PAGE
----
Source: Marijuana.comPublished on 2020-03-25
  • Closed Massachusetts Dispensaries Pivot To Making Hand Sanitizer
    Some dispensaries in Massachusetts are now manufacturing hand sanitizer for health care workers. ... read more
    Source: High TimesPublished on 2020-03-25
  • Washington Marijuana Dispensaries Can Remain Open During Stay-At-Home Order
    Despite Washington State's "Stay Home, Stay Healthy" order, dispensaries may remain open. ... read more
    Source: High TimesPublished on 2020-03-25
  • Sources Say Cannabis Sales in US Have Spiked During COVID-19 Pandemic
    While many industries have taken a considerable hit, the cannabis industry seems to be booming. ... read more
    Source: High TimesPublished on 2020-03-25
  • New Data: Feds Prosecuted Fewer Cannabis Cases in 2019 as more States go Legal
    Federal prosecutions for marijuana trafficking declined again in 2019, and drug possession cases overall saw an even more dramatic decline, according to a new report published by the U.S. Sentencing Commission on Monday. While drug cases still represent the second most common category of crimes in the federal criminal justice system, the data indicates that the bulk of those instances are related to methamphetamine trafficking, which has steadily increased over the past decade. But for marijuana, a different kind of trend has emerged. As more states have moved to legalize cannabis, federal prosecutions have consistently declined since 2012. To illustrate the shift, marijuana trafficking cases represented the most common drug type that was pursued in 2012, with about 7,000 cases. As of fiscal year 2019, those cases are now the second least common, with fewer than 2,000 cases. Notably, the year of that peak, 2012, was when Colorado and Washington State became the first to legalize for recreational purposes. Though the report doesn't attempt to explain why cannabis cases are on the decline, advocates have postulated that state-level marijuana reform has helped curb illicit trafficking by creating a regulated market for consumers to obtain the products. “Twenty-five percent of the public now live in jurisdictions where the sale of marijuana to adults is legal,” Justin Strekal, political director of NORML, told Marijuana Moment. “Of course there will be a corresponding drop in the number of illegal sales.” Another possibility is that evolving public opinion and state policies have contributed to a shift in perspective among prosecutors, who may no longer wish to prioritize enforcing cannabis prohibition in the era of legalization. While all marijuana sales—even in states with legalization laws—remain federally prohibited, the Trump administration has in practice continued the Obama-era approach of generally not interfering with the implementation of local policies even though then-U.S. Attorney General Jeff Sessions formally rescinded a memo on the topic from the prior administration. In any case, the new U.S. Sentencing Commission report also shows a broader decline in drug possession cases in general. In fact, the most significant reduction in crime category for 2019 was drug possession, which fell from 777 federal cases the previous year down to 563 — a 28 percent drop.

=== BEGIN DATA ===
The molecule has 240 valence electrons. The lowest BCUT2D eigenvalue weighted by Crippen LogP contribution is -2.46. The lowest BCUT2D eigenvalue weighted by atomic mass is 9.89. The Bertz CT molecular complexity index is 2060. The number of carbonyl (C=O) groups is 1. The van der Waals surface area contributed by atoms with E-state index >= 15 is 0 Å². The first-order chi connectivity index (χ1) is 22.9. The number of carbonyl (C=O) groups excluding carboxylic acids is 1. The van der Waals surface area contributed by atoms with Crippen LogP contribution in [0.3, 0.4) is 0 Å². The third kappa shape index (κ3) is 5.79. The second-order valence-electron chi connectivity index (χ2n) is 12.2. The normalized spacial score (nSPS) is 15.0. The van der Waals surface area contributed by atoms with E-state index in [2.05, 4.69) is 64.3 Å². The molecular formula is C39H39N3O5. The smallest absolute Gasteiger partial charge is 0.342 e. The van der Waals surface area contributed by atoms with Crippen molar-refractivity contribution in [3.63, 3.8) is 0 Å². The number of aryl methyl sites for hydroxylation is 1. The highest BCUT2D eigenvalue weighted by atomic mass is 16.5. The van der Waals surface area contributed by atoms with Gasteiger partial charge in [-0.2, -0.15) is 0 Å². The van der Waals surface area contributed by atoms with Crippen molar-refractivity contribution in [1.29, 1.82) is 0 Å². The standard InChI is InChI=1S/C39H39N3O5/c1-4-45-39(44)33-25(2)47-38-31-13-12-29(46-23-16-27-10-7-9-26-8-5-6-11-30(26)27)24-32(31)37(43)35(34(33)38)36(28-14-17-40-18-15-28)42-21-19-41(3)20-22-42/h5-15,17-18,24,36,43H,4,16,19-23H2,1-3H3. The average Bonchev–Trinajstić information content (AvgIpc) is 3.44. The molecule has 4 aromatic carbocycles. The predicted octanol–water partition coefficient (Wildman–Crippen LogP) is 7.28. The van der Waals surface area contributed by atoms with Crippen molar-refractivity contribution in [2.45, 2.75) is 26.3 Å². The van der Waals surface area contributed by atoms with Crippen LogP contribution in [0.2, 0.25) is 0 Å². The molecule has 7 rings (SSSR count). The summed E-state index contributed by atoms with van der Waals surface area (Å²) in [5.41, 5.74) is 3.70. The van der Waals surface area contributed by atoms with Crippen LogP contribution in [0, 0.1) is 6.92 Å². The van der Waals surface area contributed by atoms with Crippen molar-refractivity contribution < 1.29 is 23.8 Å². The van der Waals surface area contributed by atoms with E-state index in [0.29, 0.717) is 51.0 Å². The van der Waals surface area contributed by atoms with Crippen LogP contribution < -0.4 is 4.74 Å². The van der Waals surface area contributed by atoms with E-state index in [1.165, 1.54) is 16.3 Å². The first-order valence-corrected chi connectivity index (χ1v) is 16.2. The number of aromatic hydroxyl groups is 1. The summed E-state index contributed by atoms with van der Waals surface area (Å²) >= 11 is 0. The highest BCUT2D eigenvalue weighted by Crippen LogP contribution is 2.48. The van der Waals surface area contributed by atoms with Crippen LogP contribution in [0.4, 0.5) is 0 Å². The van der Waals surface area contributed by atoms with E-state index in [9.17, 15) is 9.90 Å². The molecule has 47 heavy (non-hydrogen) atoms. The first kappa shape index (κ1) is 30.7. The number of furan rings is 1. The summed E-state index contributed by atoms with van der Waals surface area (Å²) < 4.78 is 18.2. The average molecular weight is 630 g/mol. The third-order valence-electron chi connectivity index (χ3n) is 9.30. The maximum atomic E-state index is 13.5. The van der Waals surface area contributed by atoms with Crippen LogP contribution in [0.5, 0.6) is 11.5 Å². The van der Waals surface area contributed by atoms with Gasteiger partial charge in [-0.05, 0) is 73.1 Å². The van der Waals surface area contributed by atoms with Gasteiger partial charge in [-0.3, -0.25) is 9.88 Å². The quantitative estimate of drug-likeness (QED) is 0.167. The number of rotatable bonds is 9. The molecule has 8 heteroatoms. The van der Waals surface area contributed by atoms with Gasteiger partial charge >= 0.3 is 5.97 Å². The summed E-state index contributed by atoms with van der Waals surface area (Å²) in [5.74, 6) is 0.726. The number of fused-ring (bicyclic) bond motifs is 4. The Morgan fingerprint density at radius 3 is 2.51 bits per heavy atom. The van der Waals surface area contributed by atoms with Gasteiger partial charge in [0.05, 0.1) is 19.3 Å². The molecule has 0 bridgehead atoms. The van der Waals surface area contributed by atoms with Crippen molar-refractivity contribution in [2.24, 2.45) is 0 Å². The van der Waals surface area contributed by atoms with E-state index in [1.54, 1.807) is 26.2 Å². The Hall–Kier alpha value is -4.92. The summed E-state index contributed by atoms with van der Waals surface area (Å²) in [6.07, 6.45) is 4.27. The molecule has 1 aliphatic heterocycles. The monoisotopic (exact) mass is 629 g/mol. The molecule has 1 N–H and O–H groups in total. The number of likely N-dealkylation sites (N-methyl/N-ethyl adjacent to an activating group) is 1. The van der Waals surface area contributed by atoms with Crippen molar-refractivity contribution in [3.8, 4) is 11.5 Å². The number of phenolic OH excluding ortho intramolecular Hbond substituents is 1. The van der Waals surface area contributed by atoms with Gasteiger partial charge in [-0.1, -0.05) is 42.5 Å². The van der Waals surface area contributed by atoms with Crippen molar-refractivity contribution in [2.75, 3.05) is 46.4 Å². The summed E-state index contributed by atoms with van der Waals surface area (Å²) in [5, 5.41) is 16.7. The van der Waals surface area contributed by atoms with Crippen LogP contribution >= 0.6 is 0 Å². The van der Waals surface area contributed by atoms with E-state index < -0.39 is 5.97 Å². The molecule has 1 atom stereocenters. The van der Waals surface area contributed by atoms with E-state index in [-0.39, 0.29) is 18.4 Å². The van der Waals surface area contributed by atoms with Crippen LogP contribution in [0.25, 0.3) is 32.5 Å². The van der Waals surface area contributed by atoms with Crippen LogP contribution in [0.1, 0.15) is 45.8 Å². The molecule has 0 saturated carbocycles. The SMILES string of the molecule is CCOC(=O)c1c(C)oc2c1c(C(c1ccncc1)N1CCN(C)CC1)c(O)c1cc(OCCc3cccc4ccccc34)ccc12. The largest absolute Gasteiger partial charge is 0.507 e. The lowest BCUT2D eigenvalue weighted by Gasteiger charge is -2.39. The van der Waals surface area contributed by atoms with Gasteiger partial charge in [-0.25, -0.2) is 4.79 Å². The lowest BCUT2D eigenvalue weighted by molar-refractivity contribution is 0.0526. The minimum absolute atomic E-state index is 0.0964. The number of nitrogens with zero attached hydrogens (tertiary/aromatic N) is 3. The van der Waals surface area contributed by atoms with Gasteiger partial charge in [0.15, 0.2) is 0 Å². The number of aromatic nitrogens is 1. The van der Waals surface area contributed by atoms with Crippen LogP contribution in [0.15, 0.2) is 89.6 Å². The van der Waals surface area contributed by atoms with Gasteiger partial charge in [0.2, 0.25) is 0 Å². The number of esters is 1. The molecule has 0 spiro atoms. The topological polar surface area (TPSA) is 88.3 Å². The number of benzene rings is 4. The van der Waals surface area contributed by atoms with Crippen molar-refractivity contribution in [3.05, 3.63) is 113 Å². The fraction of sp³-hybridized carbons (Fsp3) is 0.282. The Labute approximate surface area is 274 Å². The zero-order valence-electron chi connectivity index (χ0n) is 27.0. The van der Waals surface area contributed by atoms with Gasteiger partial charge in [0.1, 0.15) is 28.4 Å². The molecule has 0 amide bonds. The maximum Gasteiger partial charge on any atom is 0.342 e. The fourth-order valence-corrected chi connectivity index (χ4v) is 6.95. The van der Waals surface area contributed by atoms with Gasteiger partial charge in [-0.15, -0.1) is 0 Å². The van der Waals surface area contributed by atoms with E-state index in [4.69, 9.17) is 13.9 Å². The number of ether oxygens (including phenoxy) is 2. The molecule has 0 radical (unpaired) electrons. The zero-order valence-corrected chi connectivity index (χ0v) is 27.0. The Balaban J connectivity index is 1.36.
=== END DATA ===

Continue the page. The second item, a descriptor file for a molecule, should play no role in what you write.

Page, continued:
The largest decreases were seen in drug possession (-28%); money laundering offenses (- 9%); and fraud, theft, and embezzlement (-4%) offenses.— SentencingCommission (@TheUSSCgov) March 23, 2020 It was just ... read more